Accordingly, similarly as in the conventional CCD system, charges are transferred through potential wells. Therefore, unlike the MOS system, no spike noise is caused. The amount of signal charges handled is determined from the potential well, for one vertical line, of the vertical charge transferring mechanism 3 in the invention. Accordingly, the quantity of signal charge can be considerably large, and can be sufficiently large even when the vertical signal line forming channel width is decreased. In the device of the invention, the gate 4-1 and the horizontal CCD may be formed outside of the array of detectors 1. Accordingly, the limitation of size is reduced as much, and therefore the vertical charge transferring mechanisms 3 and the horizontal CCD 5 can be readily increased in size according to the necessary amount of charges. In the above-described device, the vertical charge transferring mechanism 3 is scanned during a single horizontal period. Usually, the charges being transferred through the vertical charge transferring mechanism 3 for a period of time which is about one frame time maximum. That is, the vertical scanning by the vertical charge mechanism 3 is completed within the duration of a horizontal period, which is typically the time required for forming a single line in the horizontal direction for a cathode-ray tube. As a result the time in which the signal charges Qsig stay in the channel is reduced. Accordingly, channel leakage current and smear can be decreased.

In the above-described device, the vertical charge transferring mechanism 3 has four gates 3-1 through 3-4; however, the invention is not limited thereto or thereby. That is, the same effect can be obtained with a plurality of gates; however, the size of each gate and the number of gates should be determined by taking transfer efficiency into consideration. In the above-described device, the channel of the vertical charge transferring mechanism 3 are of the N-type; however, it may be of the P-type. Furthermore, in the above-described device, the gates of the vertical charge transferring mechanism 3 and the transfer gates are individually provided. However, if three-valued clock signals are employed as in the case of the conventional CCD system, each gate of the vertical charge transferring mechanism 3 and the corresponding transfer gate may be modified into one common gate.

In the solid image-pickup device having a scanning mechanism for reading the outputs of the photo-detectors, according to the invention at least one of the means for forming the scanning mechanism comprises the charge transferring unit in which a plurality of MOS gates are arranged side by side and a MOS gate control unit for applying signal to the MOS gates, so that signal charges are moved below the MOS gates of the charge transferring unit. Accordingly, no spike noise is caused, and a large amount of signal charges can be handled.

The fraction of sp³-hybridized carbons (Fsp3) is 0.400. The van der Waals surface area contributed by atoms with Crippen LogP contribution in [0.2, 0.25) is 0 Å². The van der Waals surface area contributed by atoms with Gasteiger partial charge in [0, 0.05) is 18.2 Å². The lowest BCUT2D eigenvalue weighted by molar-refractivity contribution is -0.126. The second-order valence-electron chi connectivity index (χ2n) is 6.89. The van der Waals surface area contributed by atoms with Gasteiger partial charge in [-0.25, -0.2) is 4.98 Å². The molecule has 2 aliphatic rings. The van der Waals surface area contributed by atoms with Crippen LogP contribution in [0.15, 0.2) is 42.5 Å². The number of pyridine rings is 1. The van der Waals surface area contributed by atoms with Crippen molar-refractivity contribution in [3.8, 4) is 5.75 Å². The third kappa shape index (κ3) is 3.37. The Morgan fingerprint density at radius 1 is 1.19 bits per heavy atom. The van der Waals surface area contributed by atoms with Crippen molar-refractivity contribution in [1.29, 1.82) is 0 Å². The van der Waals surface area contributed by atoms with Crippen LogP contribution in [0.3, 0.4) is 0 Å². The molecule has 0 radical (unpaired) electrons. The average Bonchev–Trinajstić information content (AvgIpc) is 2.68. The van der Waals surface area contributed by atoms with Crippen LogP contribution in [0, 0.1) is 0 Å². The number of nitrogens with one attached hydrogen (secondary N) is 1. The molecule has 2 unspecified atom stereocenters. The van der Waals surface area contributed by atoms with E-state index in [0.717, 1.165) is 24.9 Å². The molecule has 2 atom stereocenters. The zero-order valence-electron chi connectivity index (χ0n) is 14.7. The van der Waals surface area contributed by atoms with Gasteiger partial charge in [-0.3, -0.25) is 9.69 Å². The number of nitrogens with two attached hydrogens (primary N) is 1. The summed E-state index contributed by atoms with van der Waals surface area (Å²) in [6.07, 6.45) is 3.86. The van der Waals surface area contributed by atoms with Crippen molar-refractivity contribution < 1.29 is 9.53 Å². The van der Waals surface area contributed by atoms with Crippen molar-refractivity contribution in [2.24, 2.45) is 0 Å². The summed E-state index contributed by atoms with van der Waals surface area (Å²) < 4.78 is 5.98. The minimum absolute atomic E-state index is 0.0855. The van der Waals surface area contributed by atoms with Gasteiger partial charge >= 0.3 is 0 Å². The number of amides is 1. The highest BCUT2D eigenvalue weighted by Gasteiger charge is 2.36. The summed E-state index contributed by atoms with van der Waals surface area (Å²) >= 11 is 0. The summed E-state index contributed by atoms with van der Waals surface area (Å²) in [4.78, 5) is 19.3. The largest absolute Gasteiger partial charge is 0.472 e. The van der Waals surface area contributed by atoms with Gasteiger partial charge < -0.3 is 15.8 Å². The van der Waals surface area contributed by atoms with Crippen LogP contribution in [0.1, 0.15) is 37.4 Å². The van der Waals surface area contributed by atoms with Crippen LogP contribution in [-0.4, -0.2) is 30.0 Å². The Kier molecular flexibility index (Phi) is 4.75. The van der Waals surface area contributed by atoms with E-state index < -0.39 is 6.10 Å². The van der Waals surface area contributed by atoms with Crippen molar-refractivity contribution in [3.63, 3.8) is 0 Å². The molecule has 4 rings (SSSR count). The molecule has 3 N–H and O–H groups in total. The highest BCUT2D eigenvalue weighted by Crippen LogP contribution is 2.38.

Patent Citations
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Referenced by
Citing PatentFiling datePublication dateApplicantTitle
US4763198 *Apr 2, 1987Aug 9, 1988Fuji Photo Film Co., Ltd.Interline transfer CCD sensor with a CID readout stage
US4829368 *Apr 7, 1987May 9, 1989Fuji Photo Film Co., Ltd.Solid color pickup apparatus
US4847692 *Jan 26, 1988Jul 11, 1989Fuji Photo Film Co., Ltd.Solid-state image pickup device with CCDS in an interline transfer system and improved charge transfer electrode structure
US4924316 *Jun 17, 1988May 8, 1990Fuji Photo Film Co., Ltd.Solid color pickup apparatus
US4928158 *Oct 19, 1988May 22, 1990Mitsubishi Denki Kabushiki KaishaSolid-state image sensor having a plurality of horizontal transfer portions
US5040038 *Oct 24, 1988Aug 13, 1991Mitsubishi Denki Kabushiki KaishaSolid-state image sensor
US5060038 *Nov 30, 1989Oct 22, 1991Mitsubishi Denki Kabushiki KaishaCharge sweep solid-state image sensor
US5153731 *Dec 13, 1990Oct 6, 1992Olympus Optical Co., Ltd.Solid state image pick-up device and apparatus capable of providing filtering output with direct and real time manner
US5600127 *Jul 31, 1995Feb 4, 1997Mitsubishi Denki Kabushiki KaishaSolid state image sensor transferring charges with high efficiency and decreased power consumption, and method of driving the same
US5614740 *Nov 30, 1994Mar 25, 1997Q-Dot, Inc.High-speed peristaltic CCD imager with GaAs fet output
US5793230 *Feb 26, 1997Aug 11, 1998Sandia CorporationSensor readout detector circuit
US5998778 *Sep 19, 1997Dec 7, 1999Mitsubishi Denki Kabushiki KaishaFocal plane array and driving method therefor
US6356305Jan 30, 1998Mar 12, 2002Nikon CorporationImage-pickup apparatus and method for reading accumulated signal changes through transfer lines
EP0729268A2Aug 8, 1995Aug 28, 1996Mitsubishi Denki Kabushiki KaishaSolid state image sensor and its driving method
Classifications
U.S. Classification348/308, 257/232, 348/E03.025, 257/E27.154
International ClassificationH04N5/365, H04N5/341, H04N5/335, H04N5/3728, H04N5/355, H01L27/148, H01L29/762, H01L31/08, H01L31/10, H01L21/339
Cooperative ClassificationH04N3/1537, H01L27/14831
European ClassificationH01L27/148C, H04N3/15D4
Legal Events
DateCodeEventDescription
Sep 4, 1997FPAYFee payment
Year of fee payment: 12
Aug 31, 1993FPAYFee payment
Year of fee payment: 8
Aug 21, 1989FPAYFee payment
Year of fee payment: 4
Jan 3, 1986ASAssignment
Owner name: MITSUBISHI DENKI KABUSHIKI KAISHA, 2-3, MARUNOUCHI
Free format text: ASSIGNMENT OF ASSIGNORS INTEREST.;ASSIGNOR:KIMATA, MASAFUMI;REEL/FRAME:004493/0117
Effective date: 19830525